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With Election Day almost here, investors are paying close attention, and that's unusual. Financial markets don't typically move too much based on presidential campaigns, but this time, as Donald Trump's prospects have improved, stocks have been falling. The S&P 500 is down nearly 3 percent in a little more than a week, and some researchers say there is a lot more at stake depending on who wins the White House. NPR's Chris Arnold reports.
CHRIS ARNOLD, BYLINE: Eric Zitzewitz is an economist at Dartmouth who has a pretty cool job right now. He's basically decoding movements in the stock market to calculate the economic impact of a Trump versus a Clinton presidency.
ERIC ZITZEWITZ: This election is going to be a very big deal economically. The market really cares.
ARNOLD: Zitzewitz says that the market usually favors the Republican candidate, but in this at times bizarre election, that's been flipped on its head. The market wants Hillary Clinton to win. He says quite simply, stocks will be worth less if Donald Trump wins and more if Clinton wins - and quite a bit more.
ZITZEWITZ: We have a 12 percent difference in the value of the S&P under the two candidates.
ARNOLD: That is, the market anticipates that stocks would be 12 percent higher under Clinton than under Trump at least early on.
ZITZEWITZ: When we did this work on past elections, we were getting results more like 2 percent. This election is very different in that regard. The economic stakes are quite high.
ARNOLD: OK, so why does Zitzewitz say this? The first part actually has a lot to do with gambling. There are Internet sites you can go onto to bet on the outcome of the election. Zitzewitz calls them political prediction markets.
ZITZEWITZ: You have a lot of smart people trading in those markets who are looking all - at all of these different signals like polls and like aggregations of the polls and things like how the economy is doing.
ARNOLD: And so these betting sites give you the odds. They say 75 percent - Clinton wins. And now here's the key thing. Something happens, an event like the first debate where Clinton was seen to be the clear winner. It takes days or a week for the polls to reflect that. But on those gambling sites, the odds start changing right away.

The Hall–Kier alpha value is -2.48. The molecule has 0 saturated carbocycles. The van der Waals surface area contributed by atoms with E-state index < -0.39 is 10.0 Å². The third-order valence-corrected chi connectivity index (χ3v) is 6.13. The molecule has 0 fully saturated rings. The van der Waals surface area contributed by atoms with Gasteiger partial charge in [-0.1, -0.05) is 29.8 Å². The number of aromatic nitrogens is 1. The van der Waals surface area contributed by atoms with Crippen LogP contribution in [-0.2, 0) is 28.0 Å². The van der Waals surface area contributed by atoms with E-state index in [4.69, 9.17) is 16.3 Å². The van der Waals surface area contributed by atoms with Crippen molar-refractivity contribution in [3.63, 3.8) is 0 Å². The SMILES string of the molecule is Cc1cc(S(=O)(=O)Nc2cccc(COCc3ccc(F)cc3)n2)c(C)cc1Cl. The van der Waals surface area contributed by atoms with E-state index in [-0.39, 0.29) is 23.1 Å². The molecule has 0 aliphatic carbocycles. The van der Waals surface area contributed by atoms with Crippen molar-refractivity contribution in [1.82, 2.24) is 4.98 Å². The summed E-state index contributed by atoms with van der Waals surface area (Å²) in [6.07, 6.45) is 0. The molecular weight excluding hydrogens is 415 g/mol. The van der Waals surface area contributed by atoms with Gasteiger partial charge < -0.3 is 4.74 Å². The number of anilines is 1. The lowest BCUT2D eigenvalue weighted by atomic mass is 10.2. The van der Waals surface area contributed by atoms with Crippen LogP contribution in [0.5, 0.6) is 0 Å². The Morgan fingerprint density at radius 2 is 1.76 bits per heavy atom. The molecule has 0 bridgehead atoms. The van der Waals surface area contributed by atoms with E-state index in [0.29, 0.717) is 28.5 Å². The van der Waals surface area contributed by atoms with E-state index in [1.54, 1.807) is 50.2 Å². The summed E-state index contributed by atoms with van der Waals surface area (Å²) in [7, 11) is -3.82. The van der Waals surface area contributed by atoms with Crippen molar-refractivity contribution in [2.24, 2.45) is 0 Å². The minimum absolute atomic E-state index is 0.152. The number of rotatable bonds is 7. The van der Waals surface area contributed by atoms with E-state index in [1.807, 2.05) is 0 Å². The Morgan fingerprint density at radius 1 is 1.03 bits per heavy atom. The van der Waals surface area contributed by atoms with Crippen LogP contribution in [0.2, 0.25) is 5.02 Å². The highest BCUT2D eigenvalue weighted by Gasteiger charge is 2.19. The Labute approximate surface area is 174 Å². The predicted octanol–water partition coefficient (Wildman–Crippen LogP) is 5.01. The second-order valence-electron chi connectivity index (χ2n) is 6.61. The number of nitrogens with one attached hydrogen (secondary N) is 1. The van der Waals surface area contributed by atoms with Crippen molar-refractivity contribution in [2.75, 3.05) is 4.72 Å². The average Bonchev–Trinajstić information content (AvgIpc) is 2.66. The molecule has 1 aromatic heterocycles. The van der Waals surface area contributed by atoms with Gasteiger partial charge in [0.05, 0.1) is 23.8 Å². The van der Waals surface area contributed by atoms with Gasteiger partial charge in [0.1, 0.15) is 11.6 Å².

ZITZEWITZ: Because everybody's trying to get in there before the other traders and profit from being the first to incorporate that information. So we're looking for very quick movements.
ARNOLD: So Zitzewitz says during that first debate, it quickly got 6 percent more likely for Clinton to win. So then he just matches that up with movements in financial markets for that same limited time window, and he could do the math and see how the stock market's pricing that in. Zitzewitz's published all this in a paper after the first debate.
ZITZEWITZ: We circulated the paper, and then we had this FBI letter event on Friday. And it really was striking how closely our results predicted how the markets reacted on Friday.
ARNOLD: So in other words, that seemed to strongly confirm.
ZITZEWITZ: The stock market doesn't want Trump to win.
ARNOLD: We should note that Zitzewitz wrote the paper with another economist whose partner worked in the Obama White House. Zitzewitz himself is a registered Independent. Now, some people might be thinking, hey, this guy's probably just like a closet Hillary supporter, and he's cooking his numbers to make Trump look bad. Here's what he says.
ZITZEWITZ: This cycle, it came out making Clinton supporters really happy. But when we did this for all of the elections eight years ago, it came out suggesting that the stock market did better under Republicans. So you know, we're - you're always going to make at least some people mad with some of these results. We just try to do everything honestly.
ARNOLD: Several mainstream analysts and money managers we spoke with explained it this way. Donald Trump is just much more of a wild card with greater uncertainty as far as what his policies would be. And so Wall Street this time around is rooting for the Democrat. Chris Arnold, NPR News. Transcript provided by NPR, Copyright NPR.